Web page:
The human immunodeficiency viruses, HIV-1 and HIV-2, are members of a group of closely related viruses found in a number of different African primate species. More distantly related lentiviruses are found in several different mammalian orders. All are associated with long-term infections, but the outcome of infection ranges from a complete absence of symptoms to a rapidly developing immunodeficiency and death. While HIV-2 is probably directly related to a virus that is responsible for an asymptomatic infection in the Sooty Mangabey, no obvious candidate for the progenitor of HIV-1 has yet been found. Substantial genetic diversity is present in all immunodeficiency viruses, and phylogenetic analysis of HIV-1 sequences obtained from a wide range of geographic locations has revealed 5-7 groups of viral strains, all equally distant from each other. All groups have been found in Africa, but their distribution elsewhere reflects chance links between individuals at high risk of infection. In some areas large epidemics have spread through groups of such individuals to infect thousands within a few months, resulting in an increase in the global frequency of the particular strain responsible, without the occurrence of any significant diversification. In contrast, within infected patients, substantial diversity is developed over the period of the infection, especially in regions of the envelope gene which are targets for immune recognition (frequency-dependent selection). However, this diversity appears to be reduced at transmission (stabilizing selection). Analysis of these different evolutionary forces gives insights into the development of drug resistance and to potentially protective immune responses which are of practical value, while providing novel observations on molecular evolution in real time.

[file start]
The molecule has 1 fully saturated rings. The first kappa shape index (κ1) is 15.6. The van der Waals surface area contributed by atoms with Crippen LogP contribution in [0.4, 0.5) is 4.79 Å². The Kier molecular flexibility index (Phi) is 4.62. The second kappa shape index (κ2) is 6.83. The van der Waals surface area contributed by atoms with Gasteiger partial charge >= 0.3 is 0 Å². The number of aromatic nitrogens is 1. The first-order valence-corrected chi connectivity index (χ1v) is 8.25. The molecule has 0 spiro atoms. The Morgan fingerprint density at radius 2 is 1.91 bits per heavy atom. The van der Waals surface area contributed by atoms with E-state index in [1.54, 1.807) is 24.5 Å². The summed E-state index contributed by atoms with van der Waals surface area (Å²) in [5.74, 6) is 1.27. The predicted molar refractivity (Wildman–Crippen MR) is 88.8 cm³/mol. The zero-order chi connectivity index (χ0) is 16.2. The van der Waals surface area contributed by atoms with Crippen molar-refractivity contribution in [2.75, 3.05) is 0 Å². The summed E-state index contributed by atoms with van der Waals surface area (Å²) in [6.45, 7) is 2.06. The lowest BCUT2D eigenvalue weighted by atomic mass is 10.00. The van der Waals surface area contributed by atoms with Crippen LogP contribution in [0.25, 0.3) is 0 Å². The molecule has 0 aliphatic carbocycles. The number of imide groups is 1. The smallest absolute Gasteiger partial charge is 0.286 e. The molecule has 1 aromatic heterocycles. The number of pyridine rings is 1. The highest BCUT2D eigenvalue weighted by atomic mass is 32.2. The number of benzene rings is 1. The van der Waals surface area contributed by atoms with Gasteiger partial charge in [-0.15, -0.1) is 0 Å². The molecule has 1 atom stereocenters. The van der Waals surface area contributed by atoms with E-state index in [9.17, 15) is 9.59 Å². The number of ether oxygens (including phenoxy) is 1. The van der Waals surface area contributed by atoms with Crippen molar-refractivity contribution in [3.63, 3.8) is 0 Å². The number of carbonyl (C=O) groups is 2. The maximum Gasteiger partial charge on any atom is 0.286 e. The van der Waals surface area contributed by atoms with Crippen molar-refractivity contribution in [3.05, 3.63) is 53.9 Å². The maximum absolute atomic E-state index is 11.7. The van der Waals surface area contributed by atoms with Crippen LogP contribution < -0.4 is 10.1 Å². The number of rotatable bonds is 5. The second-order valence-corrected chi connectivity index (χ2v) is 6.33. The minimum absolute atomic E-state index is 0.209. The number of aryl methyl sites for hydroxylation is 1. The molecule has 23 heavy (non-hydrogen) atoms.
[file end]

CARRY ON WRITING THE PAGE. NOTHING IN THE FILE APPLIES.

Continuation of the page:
|Number of pages||39|
|Journal||Annual review of ecology and systematics|
|Publication status||Published - 1994|